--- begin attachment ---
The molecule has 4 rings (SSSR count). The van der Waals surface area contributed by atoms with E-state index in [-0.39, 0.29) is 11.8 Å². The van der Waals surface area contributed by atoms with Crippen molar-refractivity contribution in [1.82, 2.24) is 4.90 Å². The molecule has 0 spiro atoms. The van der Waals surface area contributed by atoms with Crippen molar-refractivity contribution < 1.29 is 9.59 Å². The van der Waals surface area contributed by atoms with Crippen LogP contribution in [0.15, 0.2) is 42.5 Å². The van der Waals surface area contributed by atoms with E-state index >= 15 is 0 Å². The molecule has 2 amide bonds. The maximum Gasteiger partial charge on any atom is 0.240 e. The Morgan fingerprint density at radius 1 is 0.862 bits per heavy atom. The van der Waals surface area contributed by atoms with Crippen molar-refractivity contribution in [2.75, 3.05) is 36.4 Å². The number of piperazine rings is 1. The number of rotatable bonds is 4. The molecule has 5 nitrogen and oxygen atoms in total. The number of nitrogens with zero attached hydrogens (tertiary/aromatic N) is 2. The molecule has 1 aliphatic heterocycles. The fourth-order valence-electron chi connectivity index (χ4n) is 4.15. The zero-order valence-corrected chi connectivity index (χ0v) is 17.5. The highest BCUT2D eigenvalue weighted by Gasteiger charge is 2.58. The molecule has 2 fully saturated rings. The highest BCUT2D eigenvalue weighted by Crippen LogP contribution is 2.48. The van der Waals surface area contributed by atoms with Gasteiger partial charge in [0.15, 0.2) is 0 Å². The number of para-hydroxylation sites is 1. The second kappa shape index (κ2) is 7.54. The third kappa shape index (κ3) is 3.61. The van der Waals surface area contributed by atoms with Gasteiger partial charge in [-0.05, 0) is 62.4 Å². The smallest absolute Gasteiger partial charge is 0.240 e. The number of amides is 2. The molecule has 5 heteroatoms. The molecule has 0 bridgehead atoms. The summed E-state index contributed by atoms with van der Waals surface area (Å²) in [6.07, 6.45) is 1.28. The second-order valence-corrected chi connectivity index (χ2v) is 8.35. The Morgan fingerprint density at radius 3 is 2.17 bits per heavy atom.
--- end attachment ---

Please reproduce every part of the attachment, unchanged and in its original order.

The molecule has 4 rings (SSSR count). The van der Waals surface area contributed by atoms with E-state index in [-0.39, 0.29) is 11.8 Å². The van der Waals surface area contributed by atoms with Crippen molar-refractivity contribution in [1.82, 2.24) is 4.90 Å². The molecule has 0 spiro atoms. The van der Waals surface area contributed by atoms with Crippen molar-refractivity contribution < 1.29 is 9.59 Å². The van der Waals surface area contributed by atoms with Crippen LogP contribution in [0.15, 0.2) is 42.5 Å². The van der Waals surface area contributed by atoms with E-state index >= 15 is 0 Å². The molecule has 2 amide bonds. The maximum Gasteiger partial charge on any atom is 0.240 e. The Morgan fingerprint density at radius 1 is 0.862 bits per heavy atom. The van der Waals surface area contributed by atoms with Crippen molar-refractivity contribution in [2.75, 3.05) is 36.4 Å². The number of piperazine rings is 1. The number of rotatable bonds is 4. The molecule has 5 nitrogen and oxygen atoms in total. The number of nitrogens with zero attached hydrogens (tertiary/aromatic N) is 2. The molecule has 1 aliphatic heterocycles. The fourth-order valence-electron chi connectivity index (χ4n) is 4.15. The zero-order valence-corrected chi connectivity index (χ0v) is 17.5. The highest BCUT2D eigenvalue weighted by Gasteiger charge is 2.58. The molecule has 2 fully saturated rings. The highest BCUT2D eigenvalue weighted by Crippen LogP contribution is 2.48. The van der Waals surface area contributed by atoms with Gasteiger partial charge in [0.15, 0.2) is 0 Å². The number of para-hydroxylation sites is 1. The second kappa shape index (κ2) is 7.54. The third kappa shape index (κ3) is 3.61. The van der Waals surface area contributed by atoms with Gasteiger partial charge in [-0.05, 0) is 62.4 Å². The smallest absolute Gasteiger partial charge is 0.240 e. The number of amides is 2. The molecule has 5 heteroatoms. The molecule has 0 bridgehead atoms. The summed E-state index contributed by atoms with van der Waals surface area (Å²) in [6.07, 6.45) is 1.28. The second-order valence-corrected chi connectivity index (χ2v) is 8.35. The Morgan fingerprint density at radius 3 is 2.17 bits per heavy atom.